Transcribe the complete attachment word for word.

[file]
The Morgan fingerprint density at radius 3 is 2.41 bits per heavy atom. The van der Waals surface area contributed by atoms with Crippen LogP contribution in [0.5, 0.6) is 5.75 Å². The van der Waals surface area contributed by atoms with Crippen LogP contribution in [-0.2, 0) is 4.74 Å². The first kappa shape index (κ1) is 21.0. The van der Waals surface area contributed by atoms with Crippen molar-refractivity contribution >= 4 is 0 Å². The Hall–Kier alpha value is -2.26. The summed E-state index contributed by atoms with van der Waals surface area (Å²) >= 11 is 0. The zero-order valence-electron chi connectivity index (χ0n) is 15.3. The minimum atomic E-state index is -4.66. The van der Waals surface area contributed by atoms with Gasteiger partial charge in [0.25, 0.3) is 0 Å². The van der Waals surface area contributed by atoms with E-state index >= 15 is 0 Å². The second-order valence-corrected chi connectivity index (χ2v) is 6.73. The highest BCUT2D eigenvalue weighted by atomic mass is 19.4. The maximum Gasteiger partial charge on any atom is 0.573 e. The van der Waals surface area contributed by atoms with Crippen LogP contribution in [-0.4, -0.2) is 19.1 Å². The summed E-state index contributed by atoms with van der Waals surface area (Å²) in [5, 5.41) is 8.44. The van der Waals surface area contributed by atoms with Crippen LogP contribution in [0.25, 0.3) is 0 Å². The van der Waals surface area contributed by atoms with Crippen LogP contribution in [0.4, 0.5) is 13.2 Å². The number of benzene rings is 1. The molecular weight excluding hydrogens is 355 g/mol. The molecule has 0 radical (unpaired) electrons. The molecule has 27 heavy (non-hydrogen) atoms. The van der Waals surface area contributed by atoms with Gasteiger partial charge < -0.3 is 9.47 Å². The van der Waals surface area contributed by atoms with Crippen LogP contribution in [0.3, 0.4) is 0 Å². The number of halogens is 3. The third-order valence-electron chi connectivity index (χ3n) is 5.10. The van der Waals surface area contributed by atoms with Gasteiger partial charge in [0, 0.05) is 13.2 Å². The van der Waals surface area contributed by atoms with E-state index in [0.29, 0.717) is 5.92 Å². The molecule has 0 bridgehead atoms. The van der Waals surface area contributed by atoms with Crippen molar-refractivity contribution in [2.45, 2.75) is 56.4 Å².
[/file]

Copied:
The Morgan fingerprint density at radius 3 is 2.41 bits per heavy atom. The van der Waals surface area contributed by atoms with Crippen LogP contribution in [0.5, 0.6) is 5.75 Å². The van der Waals surface area contributed by atoms with Crippen LogP contribution in [-0.2, 0) is 4.74 Å². The first kappa shape index (κ1) is 21.0. The van der Waals surface area contributed by atoms with Crippen molar-refractivity contribution >= 4 is 0 Å². The Hall–Kier alpha value is -2.26. The summed E-state index contributed by atoms with van der Waals surface area (Å²) >= 11 is 0. The zero-order valence-electron chi connectivity index (χ0n) is 15.3. The minimum atomic E-state index is -4.66. The van der Waals surface area contributed by atoms with Gasteiger partial charge in [0.25, 0.3) is 0 Å². The van der Waals surface area contributed by atoms with E-state index >= 15 is 0 Å². The second-order valence-corrected chi connectivity index (χ2v) is 6.73. The highest BCUT2D eigenvalue weighted by atomic mass is 19.4. The maximum Gasteiger partial charge on any atom is 0.573 e. The van der Waals surface area contributed by atoms with Crippen LogP contribution in [-0.4, -0.2) is 19.1 Å². The summed E-state index contributed by atoms with van der Waals surface area (Å²) in [5, 5.41) is 8.44. The van der Waals surface area contributed by atoms with Crippen LogP contribution in [0.25, 0.3) is 0 Å². The van der Waals surface area contributed by atoms with Crippen LogP contribution in [0.4, 0.5) is 13.2 Å². The number of benzene rings is 1. The molecular weight excluding hydrogens is 355 g/mol. The molecule has 0 radical (unpaired) electrons. The molecule has 27 heavy (non-hydrogen) atoms. The van der Waals surface area contributed by atoms with Gasteiger partial charge < -0.3 is 9.47 Å². The van der Waals surface area contributed by atoms with Crippen LogP contribution in [0.3, 0.4) is 0 Å². The number of halogens is 3. The third-order valence-electron chi connectivity index (χ3n) is 5.10. The van der Waals surface area contributed by atoms with Gasteiger partial charge in [0, 0.05) is 13.2 Å². The van der Waals surface area contributed by atoms with E-state index in [0.29, 0.717) is 5.92 Å². The molecule has 0 bridgehead atoms. The van der Waals surface area contributed by atoms with Crippen molar-refractivity contribution in [2.45, 2.75) is 56.4 Å².